The national herd has increased by four percent during the 2016/ 2017 cattle production season, with about 5,5 million beasts compared to 5,3 million during the same period last year.
According to the latest Crop and Livestock Assessment report issued by the Ministry of Agriculture, Mechanisation and Irrigation Development, 90 percent of cattle are owned by smallholder farmers.
The report states that 68 percent of the herd is from the communal sector, 11 percent from the A1, seven percent from old resettlement areas. Small-scale commercial farmers have contributed four percent while large-scale commercial farmers contributed 10 percent.
Matabeleland North recorded the highest increase of 18 percent from 557 652 cattle last season to 656 898 this year. Masvingo has the largest herd of over 1 million and increased production by one percent.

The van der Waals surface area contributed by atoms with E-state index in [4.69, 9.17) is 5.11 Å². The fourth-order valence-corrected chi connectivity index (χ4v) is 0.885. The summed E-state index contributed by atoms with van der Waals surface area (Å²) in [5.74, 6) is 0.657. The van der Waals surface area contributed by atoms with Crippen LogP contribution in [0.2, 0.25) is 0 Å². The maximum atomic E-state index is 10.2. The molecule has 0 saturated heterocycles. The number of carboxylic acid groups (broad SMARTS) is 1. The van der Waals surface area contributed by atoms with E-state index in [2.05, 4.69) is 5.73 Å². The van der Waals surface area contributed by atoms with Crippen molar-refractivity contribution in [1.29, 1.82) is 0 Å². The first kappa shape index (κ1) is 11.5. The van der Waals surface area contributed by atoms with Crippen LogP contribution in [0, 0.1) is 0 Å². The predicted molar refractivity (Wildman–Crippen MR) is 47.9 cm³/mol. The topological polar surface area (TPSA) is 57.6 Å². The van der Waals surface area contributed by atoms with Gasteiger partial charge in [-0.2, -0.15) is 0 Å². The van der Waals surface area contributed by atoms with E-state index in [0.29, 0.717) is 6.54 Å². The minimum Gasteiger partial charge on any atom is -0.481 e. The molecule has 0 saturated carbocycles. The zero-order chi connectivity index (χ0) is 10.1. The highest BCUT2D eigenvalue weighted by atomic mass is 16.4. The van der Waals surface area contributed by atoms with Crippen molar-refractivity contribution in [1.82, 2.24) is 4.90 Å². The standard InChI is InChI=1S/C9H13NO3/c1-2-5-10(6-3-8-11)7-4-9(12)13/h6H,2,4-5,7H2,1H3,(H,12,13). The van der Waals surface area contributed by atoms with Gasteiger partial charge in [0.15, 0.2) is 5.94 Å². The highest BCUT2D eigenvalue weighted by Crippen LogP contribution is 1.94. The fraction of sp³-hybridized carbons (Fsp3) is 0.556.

Matabeleland South follows with an increase of 11 percent from 615 073 to 685 010, Mashonaland East (653 759 to 662 158), Manicaland (615 190 to 618 120), Mashonaland West (585 850 to 594 110) and Mashonaland Central (506 892 to 534 478).
Only Midlands suffered a decline of five percent from 763 794 to 728 564. Zimbabwe Farmers' Union president Mr Abdul Nyathi said there was plenty of grazing land and water owing to the good rainy season.
"We are able to pull through to the end of the year without facing many challenges.
"We urge farmers to put fire guards around the grazing areas to minimise losses from veld fires, which are likely to erupt during the dry and windy season," he said.
Mr Nyathi advised farmers to acquire stock feed from manufacturers before they run out of supply prior to the rainy season. Zimbabwe Commercial Farmers Union director Mr Jeremiah Tevera said farmers should control ticks to avoid tick-borne diseases.
"Farmers should dip their cattle and follow routine tick-checks to prevent tick infestation and also inform the veterinary office if they have challenges with their livestock," he said.